Eurogamer: And while you're playing the offline game, all of the stats are being uploaded?

Kiki Wolfkill: Yes. And on top of that, the other aspect of the online experience is the trading.

Eurogamer: You've been likening that to Pokemon in the press...

Kiki Wolfkill: Yes!

Eurogamer: Obviously, that was one of the biggest draws of Gran Turismo. How are you taking it to the next level?

Kiki Wolfkill: It's not just a car collection aspect, as there's much more to collect now. It's not just cars. It's how your car looks and how your car's set up. I would see that as expanding what you're able to collect. Then there's the trading aspect, and the buying and selling aspect, so suddenly you're not just able to collect, you're able to trade and use what you've created to gain other things from other people, as opposed to just from the game. The trading aspect is very strong. Again, it's like Pokemon in the respect that you've created something that you're very proud of and you know someone's going to want.

Eurogamer: Have you ever played Pokemon?

Kiki Wolfkill: I have a little bit. The lead designer is a stronger Pokemon player than me. I don't have the patience for it, to be honest [laughs].

Eurogamer: But we can see how the idea of each monster being individual to the user could translate into a car game.

Kiki Wolfkill: And the idea of rarity as well. Depending of what region you choose to go into the game, certain cars are going to be harder for you to unlock than others.

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Eurogamer: To talk about the career mode for a second, how many cars do you actually have available at the moment? You're saying 200, right?

Kiki Wolfkill: We have over 200 cars. About 80 per cent of the cars are available from the beginning. When you choose a region, there are certain set of cars that you're going to have access to, which sort of fits to the Pokemon concept. So say I choose North America and you choose Europe and we're friends, and we both go along on our travels, and there's a European car that I really want that I'm not going to have access to. So we can start sharing cars. When we set out to design Forza, we understood that people really experience their cars and their racing games in different ways. Some people are just about collecting all the cars, some people just have a handful of cars and just want to progress through the career mode. We really wanted to build Forza in such a way that allows people to experience it in the way they want to, in the way they're most going to enjoy. Some may spend a portion of their time on the track but most of the time in the Forza community, and other people may focus on the racing, which is obviously the foundation of the game, but they may not want to spend a lot of time setting up their cars so they get their friends to do it.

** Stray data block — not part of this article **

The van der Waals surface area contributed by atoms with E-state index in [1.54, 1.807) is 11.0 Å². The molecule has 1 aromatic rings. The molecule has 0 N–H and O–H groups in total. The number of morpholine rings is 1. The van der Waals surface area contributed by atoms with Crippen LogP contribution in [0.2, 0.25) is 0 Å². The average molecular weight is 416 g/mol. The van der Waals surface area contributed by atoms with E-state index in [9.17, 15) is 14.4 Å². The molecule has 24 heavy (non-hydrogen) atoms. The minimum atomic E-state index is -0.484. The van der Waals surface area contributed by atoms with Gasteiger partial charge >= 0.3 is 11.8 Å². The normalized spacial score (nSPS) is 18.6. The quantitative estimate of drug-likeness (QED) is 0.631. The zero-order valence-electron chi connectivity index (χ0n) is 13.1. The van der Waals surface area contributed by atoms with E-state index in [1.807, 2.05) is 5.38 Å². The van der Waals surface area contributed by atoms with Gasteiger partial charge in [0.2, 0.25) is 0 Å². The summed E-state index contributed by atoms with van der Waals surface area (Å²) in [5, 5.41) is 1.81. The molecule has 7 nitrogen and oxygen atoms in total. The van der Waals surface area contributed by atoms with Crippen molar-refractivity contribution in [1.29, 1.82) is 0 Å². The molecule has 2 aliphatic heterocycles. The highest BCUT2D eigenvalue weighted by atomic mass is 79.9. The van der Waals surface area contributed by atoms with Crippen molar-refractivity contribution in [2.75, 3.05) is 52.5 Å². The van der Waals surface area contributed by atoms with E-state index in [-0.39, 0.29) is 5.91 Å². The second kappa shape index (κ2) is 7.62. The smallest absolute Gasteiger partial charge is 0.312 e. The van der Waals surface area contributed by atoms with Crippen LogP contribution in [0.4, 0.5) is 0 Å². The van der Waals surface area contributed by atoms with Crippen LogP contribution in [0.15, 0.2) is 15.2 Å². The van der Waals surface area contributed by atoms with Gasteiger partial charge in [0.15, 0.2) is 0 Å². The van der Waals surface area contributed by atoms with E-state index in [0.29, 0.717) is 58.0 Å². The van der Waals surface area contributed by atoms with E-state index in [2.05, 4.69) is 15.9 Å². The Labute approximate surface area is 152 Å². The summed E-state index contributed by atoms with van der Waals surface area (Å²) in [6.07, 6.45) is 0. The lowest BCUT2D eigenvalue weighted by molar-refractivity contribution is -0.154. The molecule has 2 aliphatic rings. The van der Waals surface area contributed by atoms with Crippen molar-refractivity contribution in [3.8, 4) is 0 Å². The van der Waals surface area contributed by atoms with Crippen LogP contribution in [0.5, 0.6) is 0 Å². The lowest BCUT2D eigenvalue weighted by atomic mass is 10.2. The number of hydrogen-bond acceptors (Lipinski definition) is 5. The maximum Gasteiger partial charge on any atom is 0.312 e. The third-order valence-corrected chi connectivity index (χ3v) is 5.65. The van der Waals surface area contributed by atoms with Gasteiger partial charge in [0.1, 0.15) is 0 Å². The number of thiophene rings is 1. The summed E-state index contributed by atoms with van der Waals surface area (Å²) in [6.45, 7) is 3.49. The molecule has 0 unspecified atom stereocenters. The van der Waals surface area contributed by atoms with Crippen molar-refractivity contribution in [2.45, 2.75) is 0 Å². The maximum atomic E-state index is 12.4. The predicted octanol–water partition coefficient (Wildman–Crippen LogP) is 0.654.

Eurogamer: The actual driving aspect of the game: you have emergent tracks, with debris and so on?